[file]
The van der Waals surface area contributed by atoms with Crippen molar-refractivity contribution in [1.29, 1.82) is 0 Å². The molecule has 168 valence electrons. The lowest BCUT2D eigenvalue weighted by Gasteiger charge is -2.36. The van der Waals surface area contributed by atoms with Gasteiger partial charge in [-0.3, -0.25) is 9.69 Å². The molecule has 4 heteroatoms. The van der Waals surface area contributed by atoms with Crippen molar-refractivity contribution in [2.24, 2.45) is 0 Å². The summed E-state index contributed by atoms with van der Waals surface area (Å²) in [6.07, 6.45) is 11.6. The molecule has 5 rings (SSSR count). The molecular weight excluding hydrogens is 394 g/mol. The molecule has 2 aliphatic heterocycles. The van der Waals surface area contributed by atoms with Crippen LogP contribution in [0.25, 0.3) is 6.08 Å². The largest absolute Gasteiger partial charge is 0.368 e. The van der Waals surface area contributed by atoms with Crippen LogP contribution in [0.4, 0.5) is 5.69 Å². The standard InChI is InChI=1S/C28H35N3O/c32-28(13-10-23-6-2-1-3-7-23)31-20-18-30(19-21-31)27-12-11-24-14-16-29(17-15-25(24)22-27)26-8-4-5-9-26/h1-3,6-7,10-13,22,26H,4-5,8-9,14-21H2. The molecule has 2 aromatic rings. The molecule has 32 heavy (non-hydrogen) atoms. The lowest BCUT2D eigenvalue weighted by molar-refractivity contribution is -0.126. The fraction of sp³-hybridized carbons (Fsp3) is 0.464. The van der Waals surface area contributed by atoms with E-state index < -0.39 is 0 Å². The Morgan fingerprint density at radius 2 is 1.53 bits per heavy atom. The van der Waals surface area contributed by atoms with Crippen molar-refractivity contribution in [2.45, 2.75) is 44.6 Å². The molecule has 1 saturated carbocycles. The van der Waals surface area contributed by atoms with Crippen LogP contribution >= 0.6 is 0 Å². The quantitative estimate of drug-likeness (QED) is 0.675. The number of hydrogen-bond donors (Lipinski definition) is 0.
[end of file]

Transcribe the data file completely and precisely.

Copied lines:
The van der Waals surface area contributed by atoms with Crippen molar-refractivity contribution in [1.29, 1.82) is 0 Å². The molecule has 168 valence electrons. The lowest BCUT2D eigenvalue weighted by Gasteiger charge is -2.36. The van der Waals surface area contributed by atoms with Gasteiger partial charge in [-0.3, -0.25) is 9.69 Å². The molecule has 4 heteroatoms. The van der Waals surface area contributed by atoms with Crippen molar-refractivity contribution in [2.24, 2.45) is 0 Å². The summed E-state index contributed by atoms with van der Waals surface area (Å²) in [6.07, 6.45) is 11.6. The molecule has 5 rings (SSSR count). The molecular weight excluding hydrogens is 394 g/mol. The molecule has 2 aliphatic heterocycles. The van der Waals surface area contributed by atoms with Crippen LogP contribution in [0.25, 0.3) is 6.08 Å². The largest absolute Gasteiger partial charge is 0.368 e. The van der Waals surface area contributed by atoms with Crippen LogP contribution in [0.4, 0.5) is 5.69 Å². The standard InChI is InChI=1S/C28H35N3O/c32-28(13-10-23-6-2-1-3-7-23)31-20-18-30(19-21-31)27-12-11-24-14-16-29(17-15-25(24)22-27)26-8-4-5-9-26/h1-3,6-7,10-13,22,26H,4-5,8-9,14-21H2. The molecule has 2 aromatic rings. The molecule has 32 heavy (non-hydrogen) atoms. The lowest BCUT2D eigenvalue weighted by molar-refractivity contribution is -0.126. The fraction of sp³-hybridized carbons (Fsp3) is 0.464. The van der Waals surface area contributed by atoms with E-state index < -0.39 is 0 Å². The Morgan fingerprint density at radius 2 is 1.53 bits per heavy atom. The van der Waals surface area contributed by atoms with Crippen molar-refractivity contribution in [2.45, 2.75) is 44.6 Å². The molecule has 1 saturated carbocycles. The van der Waals surface area contributed by atoms with Crippen LogP contribution >= 0.6 is 0 Å². The quantitative estimate of drug-likeness (QED) is 0.675. The number of hydrogen-bond donors (Lipinski definition) is 0.